The search is over. Following a chaotic, brief and disheartening process, the Mexican football federation (FMF) has chosen Diego Cocca as the new coach of their national team.
After the failure experienced in the 2022 World Cup, the FMF promised to look inside its soul, shake the pillars of Mexican soccer and find a man ready to take El Tri to heights never seen before. The whole job will take 60 days, they said.
But when the 60 days passed, the FMF and Liga MX presidents, Yon de Luisa and Mikel Arriola, called for a press conference only to display a PowerPoint presentation – boo! – where they showcased a plan to improve Mexican soccer with a set of ideas you can see any given day on Twitter. Worst of all, no announcement about a national team's new coach was made.
Later, we knew they had just started interviewing people.
One week after, brushing off rumors about Miguel Herrera, Guillermo Almada and Marcelo Bielsa, Diego Cocca appeared as the chosen one.
View this post on Instagram
Yep! Somehow, Mexico wasted the chance of having Marcelo Bielsa.
Who is Diego Cocca?
Anyhow, I assume most of the USMNT fans are not fully aware of who this Diego Cocca guy is.
Aged 50, Cocca had a long career playing as a right fullback in first-division clubs in Argentina. And while he was a reliable talent, he was never capped for the senior team of La Albiceleste.
In 2006, Cocca decided to hang the boots and started his career as a coach one year later. He has managed clubs in Argentina, Colombia and Mexico, reaching historical titles with Racing de Avellaneda (Transición 2014) and Atlas FC in Liga MX (Apertura 2021, Clausura 2022).
Most recently, he penned a contract with Tigres UANL in Liga MX last November with the promise of obtaining a new championship. However, after just five games at the helm, Cocca broke his word to embrace his first-ever experience as a national team coach.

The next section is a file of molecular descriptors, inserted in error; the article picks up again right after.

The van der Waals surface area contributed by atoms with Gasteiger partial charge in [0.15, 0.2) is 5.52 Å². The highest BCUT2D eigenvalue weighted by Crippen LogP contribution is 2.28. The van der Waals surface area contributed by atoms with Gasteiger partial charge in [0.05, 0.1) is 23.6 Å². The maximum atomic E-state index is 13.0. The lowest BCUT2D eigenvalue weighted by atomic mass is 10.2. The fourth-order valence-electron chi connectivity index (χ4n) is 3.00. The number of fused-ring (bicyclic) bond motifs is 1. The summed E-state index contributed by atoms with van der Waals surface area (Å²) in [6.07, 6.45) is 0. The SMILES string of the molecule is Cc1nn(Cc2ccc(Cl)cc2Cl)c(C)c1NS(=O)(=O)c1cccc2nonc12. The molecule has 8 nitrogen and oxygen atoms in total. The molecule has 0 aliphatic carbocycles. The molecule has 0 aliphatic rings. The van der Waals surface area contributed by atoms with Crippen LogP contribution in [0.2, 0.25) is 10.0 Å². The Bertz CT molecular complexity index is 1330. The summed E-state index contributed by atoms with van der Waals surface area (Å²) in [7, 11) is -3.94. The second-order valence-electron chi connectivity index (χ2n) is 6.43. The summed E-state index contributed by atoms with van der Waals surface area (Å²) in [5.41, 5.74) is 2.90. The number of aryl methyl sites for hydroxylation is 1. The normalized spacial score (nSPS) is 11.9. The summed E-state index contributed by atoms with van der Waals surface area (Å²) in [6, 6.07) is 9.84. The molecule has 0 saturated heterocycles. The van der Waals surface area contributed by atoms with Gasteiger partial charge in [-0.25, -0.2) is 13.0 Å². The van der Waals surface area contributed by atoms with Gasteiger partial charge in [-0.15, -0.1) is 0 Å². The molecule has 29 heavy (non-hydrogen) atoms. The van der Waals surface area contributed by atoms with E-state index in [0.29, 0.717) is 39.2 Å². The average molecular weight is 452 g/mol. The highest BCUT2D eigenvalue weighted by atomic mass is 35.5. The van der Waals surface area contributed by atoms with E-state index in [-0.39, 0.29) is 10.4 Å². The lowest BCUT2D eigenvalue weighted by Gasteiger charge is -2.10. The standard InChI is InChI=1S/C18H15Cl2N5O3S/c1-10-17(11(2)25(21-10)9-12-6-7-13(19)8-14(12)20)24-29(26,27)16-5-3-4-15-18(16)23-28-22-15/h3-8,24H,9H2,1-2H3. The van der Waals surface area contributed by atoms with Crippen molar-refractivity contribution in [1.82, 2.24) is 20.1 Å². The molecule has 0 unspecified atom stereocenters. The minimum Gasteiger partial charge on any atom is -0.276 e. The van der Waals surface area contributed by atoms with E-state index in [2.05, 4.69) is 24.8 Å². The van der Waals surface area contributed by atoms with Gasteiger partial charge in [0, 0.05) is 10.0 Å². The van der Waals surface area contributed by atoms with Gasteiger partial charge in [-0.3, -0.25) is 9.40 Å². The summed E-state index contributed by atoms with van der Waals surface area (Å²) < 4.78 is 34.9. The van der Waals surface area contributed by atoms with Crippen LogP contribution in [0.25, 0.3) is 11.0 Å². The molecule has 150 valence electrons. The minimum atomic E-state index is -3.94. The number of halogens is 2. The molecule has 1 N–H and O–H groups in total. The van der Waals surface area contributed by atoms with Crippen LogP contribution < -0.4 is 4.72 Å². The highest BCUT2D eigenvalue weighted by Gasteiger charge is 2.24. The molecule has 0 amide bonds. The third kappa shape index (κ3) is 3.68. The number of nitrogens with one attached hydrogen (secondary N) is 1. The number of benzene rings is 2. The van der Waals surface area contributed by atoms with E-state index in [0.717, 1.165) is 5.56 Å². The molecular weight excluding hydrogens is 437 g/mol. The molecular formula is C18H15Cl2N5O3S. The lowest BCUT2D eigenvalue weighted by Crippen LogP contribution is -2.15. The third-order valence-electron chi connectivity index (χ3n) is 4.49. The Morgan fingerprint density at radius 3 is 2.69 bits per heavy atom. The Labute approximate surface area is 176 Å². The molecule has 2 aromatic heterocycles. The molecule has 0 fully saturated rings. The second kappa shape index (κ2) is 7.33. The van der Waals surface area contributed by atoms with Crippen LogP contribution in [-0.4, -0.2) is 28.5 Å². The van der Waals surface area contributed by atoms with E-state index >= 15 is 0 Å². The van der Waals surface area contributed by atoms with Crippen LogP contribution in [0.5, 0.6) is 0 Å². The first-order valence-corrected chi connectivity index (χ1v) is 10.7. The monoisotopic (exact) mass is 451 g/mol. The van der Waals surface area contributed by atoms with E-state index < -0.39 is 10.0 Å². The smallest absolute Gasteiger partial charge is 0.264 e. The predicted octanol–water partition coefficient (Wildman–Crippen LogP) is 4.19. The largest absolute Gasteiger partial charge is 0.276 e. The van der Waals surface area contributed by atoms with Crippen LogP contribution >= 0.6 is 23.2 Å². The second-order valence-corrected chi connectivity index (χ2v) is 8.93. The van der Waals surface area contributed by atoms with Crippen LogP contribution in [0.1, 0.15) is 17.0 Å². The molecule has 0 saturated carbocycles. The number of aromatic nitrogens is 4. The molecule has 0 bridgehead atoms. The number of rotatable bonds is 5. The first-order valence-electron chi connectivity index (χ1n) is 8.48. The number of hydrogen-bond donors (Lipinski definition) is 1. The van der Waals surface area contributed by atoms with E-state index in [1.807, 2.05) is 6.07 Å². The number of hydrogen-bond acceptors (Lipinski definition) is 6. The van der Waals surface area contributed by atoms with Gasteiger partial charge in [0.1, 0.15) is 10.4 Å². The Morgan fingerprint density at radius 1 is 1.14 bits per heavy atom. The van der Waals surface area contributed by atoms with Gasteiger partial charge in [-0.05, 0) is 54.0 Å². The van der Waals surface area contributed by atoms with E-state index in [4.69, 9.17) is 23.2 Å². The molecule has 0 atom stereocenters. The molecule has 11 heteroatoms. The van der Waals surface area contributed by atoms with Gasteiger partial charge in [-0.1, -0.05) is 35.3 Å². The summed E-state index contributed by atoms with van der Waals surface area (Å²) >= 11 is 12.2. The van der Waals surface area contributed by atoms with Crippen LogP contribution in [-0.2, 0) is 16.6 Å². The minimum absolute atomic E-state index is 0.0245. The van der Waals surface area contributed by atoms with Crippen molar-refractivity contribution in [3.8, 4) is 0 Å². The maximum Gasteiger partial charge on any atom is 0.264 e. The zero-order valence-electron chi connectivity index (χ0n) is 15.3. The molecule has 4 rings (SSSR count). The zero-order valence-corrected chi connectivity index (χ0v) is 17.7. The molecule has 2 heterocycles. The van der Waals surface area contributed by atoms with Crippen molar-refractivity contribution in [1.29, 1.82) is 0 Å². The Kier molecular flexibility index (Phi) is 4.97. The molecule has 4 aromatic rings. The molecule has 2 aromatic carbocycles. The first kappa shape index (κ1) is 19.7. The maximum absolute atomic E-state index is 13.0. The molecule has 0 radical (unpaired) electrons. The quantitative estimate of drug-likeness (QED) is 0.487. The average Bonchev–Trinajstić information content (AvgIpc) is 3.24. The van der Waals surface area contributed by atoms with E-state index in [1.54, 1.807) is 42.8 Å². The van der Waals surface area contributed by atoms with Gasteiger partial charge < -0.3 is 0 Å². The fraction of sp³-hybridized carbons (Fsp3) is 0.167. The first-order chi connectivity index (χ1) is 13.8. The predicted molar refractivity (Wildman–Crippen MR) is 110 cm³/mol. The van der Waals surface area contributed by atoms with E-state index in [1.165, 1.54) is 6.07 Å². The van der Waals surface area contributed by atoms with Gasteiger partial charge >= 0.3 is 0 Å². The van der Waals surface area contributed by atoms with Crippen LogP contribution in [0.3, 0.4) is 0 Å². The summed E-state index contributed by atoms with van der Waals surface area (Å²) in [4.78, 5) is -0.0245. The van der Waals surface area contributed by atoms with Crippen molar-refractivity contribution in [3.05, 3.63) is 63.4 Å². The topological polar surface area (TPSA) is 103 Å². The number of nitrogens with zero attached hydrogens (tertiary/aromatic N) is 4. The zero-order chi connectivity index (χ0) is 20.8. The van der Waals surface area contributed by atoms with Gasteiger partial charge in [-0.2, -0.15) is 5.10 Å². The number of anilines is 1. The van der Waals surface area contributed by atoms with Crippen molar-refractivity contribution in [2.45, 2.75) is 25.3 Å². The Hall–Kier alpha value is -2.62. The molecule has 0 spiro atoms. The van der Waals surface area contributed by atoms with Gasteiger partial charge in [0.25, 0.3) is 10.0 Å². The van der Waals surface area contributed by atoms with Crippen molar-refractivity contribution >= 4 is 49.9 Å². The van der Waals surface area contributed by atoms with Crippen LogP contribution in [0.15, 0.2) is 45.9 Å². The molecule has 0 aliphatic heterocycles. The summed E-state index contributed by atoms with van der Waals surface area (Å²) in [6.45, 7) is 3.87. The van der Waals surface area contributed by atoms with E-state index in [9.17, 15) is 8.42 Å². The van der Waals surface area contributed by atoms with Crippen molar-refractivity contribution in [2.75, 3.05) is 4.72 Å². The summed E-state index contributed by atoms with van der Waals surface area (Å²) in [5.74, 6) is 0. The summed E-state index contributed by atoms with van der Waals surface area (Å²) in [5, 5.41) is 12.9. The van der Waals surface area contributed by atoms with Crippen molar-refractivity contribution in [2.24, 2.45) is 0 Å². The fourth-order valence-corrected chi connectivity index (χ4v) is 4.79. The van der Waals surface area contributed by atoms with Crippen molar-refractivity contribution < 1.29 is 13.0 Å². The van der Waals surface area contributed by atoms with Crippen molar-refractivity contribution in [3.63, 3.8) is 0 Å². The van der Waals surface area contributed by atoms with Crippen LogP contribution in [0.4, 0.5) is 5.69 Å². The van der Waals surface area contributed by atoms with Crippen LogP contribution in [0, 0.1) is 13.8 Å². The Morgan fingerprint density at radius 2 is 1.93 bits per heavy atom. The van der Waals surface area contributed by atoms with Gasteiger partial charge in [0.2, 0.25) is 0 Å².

Tigres are far from being delighted.
Should the USMNT be worried?
From a tactical point of view, Cocca is a good manager, but he is not someone revolutionizing the game.
He is rather pragmatic and defensive-minded, which should reflect in a Mexican national team that is hard to penetrate and always waiting for the right moment to pounce.
However, those tactics didn't work the two times Cocca faced American opposition: the friendly 2022 MLS-Liga MX All-Star Game and the 2022 Campeones Cup between Atlas and NYCFC.
So no fuzz there.
What is more worrisome is the idea of Cocca as a bad-run killer. When he managed Racing to be champion in Argentina, he ended a 13 year-drought for La Academia. But even more impressive was his achievement in Atlas, where he put to sleep 70 years of miseries with back-to-back titles for Los Zorros.
And how that relates to the USMNT vs. Mexico rivalry you might ask? Well, El Tri has lost the last three games against the United States. Is Cocca the man who will cut the streak?